Last week, Dave and I moved into the sort of apartment lived in by young professionals our age. This means that we now have to go tromping around through the miserable cold in order to buy things like handsome lamps, energy-efficient light bulbs and a shower curtain. It also means that we're shelling out a mortgage payment's worth of rent every month, leaving us approximately broke just as our two-year wedding anniversary approaches.
We're not too keen on celebrating the wedding event itself, since it was traumatic and half-assed-just like our recent move and, let's be honest, most important undertakings when we're in charge of them. But the general miracle of finding and keeping one another is worth a trip to Hawaii, yes? Not to mention more boring miracles like finding the sidewalk under the snow and staying alive in the cold. We could fly to paradise and call it an anniversary getaway, or an earned treat, or a vitamin D deficiency cure. Call it whatever you want. Just get me away.
A billboard beside a highway on-ramp told me that we could get to Hawaii for $399 one-way per person. It's a seductive number. And though I didn't bother checking out that particular travel agency's website, I was immediately taken with the idea.
A billboard beside a highway on-ramp told me that we could get to Hawaii for $399 one-way per person. It's a seductive number. And though I didn't bother checking out that particular travel agency's website (since I was pretty certain I wouldn't like the terms of the price), I was immediately taken with the idea. Hawaii is warm, it's a state I've never seen, and it's THREE NINETY-NINE! Dollars! Clearly it's my expat American duty to go there, drink many drinks and eat entire pineapples while reinforcing the grody legacy of colonialism. I check out both ends of the travel-style spectrum: the local Ritz-Carlton and Lonely Planet's World Guide. One is too expensive and, considering the standard of accommodations, so is the other. Since the search parameters at Travelocity are conducive to specific-as opposed to hypothetical-travel, I check out Expedia, which informs me that an anniversary trip would cost more like $8,000. EIGHT ZERO ZERO ZERO. Dollars!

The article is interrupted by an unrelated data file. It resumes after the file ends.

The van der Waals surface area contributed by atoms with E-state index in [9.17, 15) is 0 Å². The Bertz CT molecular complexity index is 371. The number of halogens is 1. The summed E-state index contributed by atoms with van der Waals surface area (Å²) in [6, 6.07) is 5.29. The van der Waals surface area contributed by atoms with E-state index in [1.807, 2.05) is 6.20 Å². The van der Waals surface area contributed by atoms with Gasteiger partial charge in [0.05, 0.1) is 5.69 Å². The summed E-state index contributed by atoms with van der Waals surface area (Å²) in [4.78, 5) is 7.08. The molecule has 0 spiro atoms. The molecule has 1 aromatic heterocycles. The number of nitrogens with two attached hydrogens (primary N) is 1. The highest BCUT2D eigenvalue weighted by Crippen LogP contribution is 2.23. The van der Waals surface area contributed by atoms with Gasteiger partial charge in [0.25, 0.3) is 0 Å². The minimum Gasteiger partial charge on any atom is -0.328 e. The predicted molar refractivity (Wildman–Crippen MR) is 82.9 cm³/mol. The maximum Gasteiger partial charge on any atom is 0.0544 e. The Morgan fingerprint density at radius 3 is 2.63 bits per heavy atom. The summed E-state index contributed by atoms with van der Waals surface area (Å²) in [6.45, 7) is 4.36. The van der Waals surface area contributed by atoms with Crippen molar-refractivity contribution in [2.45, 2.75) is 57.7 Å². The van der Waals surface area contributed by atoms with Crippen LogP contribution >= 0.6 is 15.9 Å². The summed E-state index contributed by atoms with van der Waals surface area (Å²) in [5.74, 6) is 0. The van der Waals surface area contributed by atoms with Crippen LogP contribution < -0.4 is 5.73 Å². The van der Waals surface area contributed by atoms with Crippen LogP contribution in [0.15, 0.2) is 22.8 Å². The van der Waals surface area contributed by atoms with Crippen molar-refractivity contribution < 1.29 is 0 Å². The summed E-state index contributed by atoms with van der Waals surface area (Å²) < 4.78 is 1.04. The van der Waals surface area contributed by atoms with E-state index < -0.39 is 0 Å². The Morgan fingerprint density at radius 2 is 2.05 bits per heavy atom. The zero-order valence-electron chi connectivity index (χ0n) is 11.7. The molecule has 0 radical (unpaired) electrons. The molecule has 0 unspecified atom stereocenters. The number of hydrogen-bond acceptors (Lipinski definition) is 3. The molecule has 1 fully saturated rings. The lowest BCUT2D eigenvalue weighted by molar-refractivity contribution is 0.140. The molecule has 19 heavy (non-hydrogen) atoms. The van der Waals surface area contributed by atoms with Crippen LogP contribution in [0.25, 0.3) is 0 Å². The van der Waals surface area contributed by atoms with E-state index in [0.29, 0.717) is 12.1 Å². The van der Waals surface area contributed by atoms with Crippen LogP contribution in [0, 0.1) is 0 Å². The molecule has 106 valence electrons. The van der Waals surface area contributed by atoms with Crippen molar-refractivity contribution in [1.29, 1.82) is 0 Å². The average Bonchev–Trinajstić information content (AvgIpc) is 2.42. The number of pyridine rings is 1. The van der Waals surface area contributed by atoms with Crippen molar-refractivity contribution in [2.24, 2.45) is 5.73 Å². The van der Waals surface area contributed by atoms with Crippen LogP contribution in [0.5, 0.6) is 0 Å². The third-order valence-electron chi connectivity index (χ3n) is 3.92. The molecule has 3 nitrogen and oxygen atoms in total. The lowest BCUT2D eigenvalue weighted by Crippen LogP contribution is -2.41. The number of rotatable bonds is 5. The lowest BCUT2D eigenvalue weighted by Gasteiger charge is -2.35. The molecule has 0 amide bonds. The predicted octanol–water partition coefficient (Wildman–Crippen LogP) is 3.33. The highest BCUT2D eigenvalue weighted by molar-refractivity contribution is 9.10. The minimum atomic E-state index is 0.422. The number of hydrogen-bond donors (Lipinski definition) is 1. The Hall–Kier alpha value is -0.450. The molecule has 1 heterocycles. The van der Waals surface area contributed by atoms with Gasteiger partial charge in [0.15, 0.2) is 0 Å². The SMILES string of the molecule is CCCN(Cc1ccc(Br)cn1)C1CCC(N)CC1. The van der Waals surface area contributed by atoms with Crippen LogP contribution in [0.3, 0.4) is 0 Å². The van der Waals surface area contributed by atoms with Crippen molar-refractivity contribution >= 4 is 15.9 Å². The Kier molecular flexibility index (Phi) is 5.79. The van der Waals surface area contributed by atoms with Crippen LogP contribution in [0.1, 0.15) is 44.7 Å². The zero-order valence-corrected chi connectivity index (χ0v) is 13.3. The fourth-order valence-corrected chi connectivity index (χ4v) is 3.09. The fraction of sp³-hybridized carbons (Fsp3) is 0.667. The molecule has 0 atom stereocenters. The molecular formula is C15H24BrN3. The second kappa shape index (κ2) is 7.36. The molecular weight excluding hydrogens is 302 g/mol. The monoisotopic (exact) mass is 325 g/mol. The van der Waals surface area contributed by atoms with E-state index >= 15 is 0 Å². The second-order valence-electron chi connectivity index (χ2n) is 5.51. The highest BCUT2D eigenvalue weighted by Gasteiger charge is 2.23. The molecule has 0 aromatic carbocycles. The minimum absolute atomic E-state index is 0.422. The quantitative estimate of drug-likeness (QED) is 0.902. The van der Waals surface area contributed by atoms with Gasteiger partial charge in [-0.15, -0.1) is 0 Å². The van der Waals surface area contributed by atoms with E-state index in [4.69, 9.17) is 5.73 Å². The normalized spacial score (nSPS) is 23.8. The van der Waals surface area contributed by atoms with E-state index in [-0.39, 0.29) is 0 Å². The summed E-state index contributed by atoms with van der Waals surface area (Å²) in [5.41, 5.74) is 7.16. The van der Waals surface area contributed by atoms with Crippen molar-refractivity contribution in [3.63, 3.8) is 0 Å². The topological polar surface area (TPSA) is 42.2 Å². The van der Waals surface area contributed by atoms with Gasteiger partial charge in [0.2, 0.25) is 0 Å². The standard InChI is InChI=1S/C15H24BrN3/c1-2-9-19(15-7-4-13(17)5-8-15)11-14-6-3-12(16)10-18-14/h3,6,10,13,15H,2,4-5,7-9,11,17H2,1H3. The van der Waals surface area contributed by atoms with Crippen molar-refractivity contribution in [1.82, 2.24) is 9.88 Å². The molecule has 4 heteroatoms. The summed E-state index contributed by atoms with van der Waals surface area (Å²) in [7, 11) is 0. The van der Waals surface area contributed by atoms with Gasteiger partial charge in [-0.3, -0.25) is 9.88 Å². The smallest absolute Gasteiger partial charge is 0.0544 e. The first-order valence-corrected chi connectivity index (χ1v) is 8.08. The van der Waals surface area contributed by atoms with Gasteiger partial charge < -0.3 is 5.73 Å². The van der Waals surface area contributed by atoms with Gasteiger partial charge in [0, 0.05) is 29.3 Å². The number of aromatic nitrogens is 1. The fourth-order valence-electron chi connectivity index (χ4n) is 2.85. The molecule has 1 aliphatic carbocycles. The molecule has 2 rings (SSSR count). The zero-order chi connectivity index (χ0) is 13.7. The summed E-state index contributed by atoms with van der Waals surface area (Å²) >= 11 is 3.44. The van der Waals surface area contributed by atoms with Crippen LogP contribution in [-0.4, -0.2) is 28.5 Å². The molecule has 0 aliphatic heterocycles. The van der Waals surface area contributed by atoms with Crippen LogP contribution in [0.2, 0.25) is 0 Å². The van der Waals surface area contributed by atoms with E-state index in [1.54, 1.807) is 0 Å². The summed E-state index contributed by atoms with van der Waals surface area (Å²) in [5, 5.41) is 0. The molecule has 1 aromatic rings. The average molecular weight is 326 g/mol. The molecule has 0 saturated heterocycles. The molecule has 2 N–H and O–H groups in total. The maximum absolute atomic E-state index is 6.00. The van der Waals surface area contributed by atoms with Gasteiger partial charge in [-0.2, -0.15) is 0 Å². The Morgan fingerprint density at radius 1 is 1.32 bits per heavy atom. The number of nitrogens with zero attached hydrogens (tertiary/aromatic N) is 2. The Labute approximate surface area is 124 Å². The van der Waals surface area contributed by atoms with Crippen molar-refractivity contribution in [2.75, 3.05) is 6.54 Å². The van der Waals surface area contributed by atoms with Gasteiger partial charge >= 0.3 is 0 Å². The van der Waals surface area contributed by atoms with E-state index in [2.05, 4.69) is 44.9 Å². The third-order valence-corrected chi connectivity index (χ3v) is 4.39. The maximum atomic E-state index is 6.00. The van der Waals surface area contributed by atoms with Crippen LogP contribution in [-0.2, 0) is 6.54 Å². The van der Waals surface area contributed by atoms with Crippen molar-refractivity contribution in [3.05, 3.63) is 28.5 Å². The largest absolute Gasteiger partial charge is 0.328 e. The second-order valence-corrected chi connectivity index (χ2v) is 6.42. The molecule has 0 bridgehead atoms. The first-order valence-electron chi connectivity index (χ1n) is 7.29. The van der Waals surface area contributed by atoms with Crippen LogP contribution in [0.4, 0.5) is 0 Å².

Many of my co-workers and acquaintances-about-town currently have medically devastating sunburns-which in Toronto are called "tans"-courtesy of all-inclusive weekends in Cuba or some other Caribbean destination. You know them, the kinds of trips advertised on the one-sheets that roll through the fax machine at the office every morning, or over to the right there, in the Google text ads. The price is right, but I don't know if I would find that kind of vacation very relaxing. I can clearly see Dave and I pondering the environmental ruin caused by resorts and the uncertainty of the ice cubes bobbing in our fruity drinks as we sit by the pool behind a colossal fence. If our romantic vacation is going to end in disease, I want to come back with three new languages, a proper tan and an AIDS orphan on my hip.
Hawaii will have to wait until the shower curtain is paid for.
My heavy-duty crush-from-afar on Africa is not totally shared by my colleague. Dave rightly fears that all this will indeed come to pass, and cost as much as two Hawaiian vacations-without the signature treatments. But maybe if Bob Marley's remains are reinterred in his spiritual home, demand for flights to Addis Ababa will increase, getting us there faster than my Air Miles. I'm buying as many bottles of "bonus Miles" booze at the LCBO as I can, but at the moment, it looks like we'll be hitting our fiftieth anniversary before we can try to heist the Ark of the Covenant.
More likely than any of this is that we'll end up slipping $50 to a tanning-salon attendant in order to have two beds together. We'll link hands as we farm our skin cancers. Later, we'll bicker over the lidocaine burn-relief gel while watching Discovery Channel programs about luxurious spa treatments performed on average-looking women. Hawaii will have to wait until the shower curtain is paid for.
David and Vanessa currently live and toil in Toronto-for, respectively, a large technology corporation and a large eCommerce vendor. They met via their blogs and were married in the winter of 2002. They have a hamster and two dogs, but no yacht.